The £32.6bn (€38.5bn) Central asset pool that eight UK local government pension schemes (LGPS) are forming is aiming to increase direct property investment at the expense of indirect holdings and to invest more in infrastructure.
As a pool, LGPS Central has some £2bn of property holdings, including direct and pooled funds.
It is aiming to scale back its indirect property investments to grow direct property assets.
This will be achieved partly as a result of closed-end funds held by a number of the pool members coming to the natural end of their lifetime, with the money returned to be invested into direct property.
Colin Pratt, investments manager at Leicestershire County Council, the administering authority for the Leicestershire Pension Fund, said: “It’s more likely to be a natural wastage-type development and taking advantage of market liquidity as and when that exists within open-ended property funds.”
The other local authorities whose pension funds are participating in the LGPS Central pool are Cheshire, Derbyshire, Nottinghamshire, Shropshire, Staffordshire, West Midlands (West Midlands Pension Fund and the West Midlands Integrated Transport Authority) and Worcestershire.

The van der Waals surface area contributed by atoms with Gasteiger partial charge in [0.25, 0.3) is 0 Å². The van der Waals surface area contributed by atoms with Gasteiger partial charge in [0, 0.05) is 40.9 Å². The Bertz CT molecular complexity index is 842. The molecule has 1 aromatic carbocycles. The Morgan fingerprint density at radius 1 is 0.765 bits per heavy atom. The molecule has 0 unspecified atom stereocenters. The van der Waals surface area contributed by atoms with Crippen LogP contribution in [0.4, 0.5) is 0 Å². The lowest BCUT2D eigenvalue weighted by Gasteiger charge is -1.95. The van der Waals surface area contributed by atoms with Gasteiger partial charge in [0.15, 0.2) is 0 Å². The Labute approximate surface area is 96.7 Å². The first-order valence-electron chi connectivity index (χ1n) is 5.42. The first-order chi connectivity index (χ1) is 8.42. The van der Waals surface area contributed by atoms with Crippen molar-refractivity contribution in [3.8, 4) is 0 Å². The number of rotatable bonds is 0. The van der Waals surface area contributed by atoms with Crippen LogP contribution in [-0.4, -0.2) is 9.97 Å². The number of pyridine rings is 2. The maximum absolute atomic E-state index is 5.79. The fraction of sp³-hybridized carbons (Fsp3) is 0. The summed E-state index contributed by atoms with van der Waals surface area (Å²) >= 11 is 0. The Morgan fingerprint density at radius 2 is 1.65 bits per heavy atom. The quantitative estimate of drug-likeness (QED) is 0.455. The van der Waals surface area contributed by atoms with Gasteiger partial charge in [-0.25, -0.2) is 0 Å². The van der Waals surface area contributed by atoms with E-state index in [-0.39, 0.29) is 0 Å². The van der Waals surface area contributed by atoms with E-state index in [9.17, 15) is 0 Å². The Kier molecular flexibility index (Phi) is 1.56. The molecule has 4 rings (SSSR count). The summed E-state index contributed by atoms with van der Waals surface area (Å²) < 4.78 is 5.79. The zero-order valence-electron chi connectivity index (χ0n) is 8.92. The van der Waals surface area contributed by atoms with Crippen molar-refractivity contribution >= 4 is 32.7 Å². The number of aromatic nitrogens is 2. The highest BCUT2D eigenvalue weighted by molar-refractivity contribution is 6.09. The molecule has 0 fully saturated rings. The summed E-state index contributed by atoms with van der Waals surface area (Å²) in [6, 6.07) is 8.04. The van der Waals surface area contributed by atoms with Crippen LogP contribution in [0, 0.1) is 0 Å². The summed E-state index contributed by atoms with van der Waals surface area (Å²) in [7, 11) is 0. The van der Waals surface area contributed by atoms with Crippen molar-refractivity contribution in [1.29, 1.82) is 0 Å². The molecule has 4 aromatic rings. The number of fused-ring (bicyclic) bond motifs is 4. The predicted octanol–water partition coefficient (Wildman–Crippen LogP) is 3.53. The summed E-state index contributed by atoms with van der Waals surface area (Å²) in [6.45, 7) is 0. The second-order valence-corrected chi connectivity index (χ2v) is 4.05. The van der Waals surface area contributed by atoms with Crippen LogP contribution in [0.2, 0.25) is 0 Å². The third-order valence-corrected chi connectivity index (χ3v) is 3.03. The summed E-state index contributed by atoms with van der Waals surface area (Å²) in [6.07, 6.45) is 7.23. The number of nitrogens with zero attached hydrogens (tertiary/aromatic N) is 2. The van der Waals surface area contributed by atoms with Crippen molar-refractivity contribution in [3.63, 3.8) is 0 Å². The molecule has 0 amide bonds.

The switch from indirect to direct property investment is expected to contribute to cost savings, which have been estimated to reach £29m per annum as at 31 March 2033, 15 years after the date the pool goes live, in April 2018.
As concerns infrastructure, the pool has a target asset allocation of 3.8% as at 31 December 2015 but is aiming to grow this to at least 5%, “but up to 6% or 7% estimated”, depending on each of the participating pension fund’s investment strategy.
As at 31 March 2015, the pool’s committed allocation to infrastructure, both directly and indirectly, was 1.8%, on a weighted average.
This is according to the pool’s recent submission to the UK government, which states that a number of the participating funds already have plans to review and increase their allocations.
“Two Funds have no current allocation but are starting to assess the potential strategic value of the asset class,” it said.
“The target allocation is based on data gathered from each fund regarding their potential appetite for infrastructure.”
The pool noted that that actual investment is “substantially” below the strategic allocation and that this is due to “the difficulty in achieving meaningful investment over a short time frame”.
“Lack of attractive investment opportunities may result in funds changing their views on the strategic importance of the asset class in meeting their funding and cashflow requirements,” it said.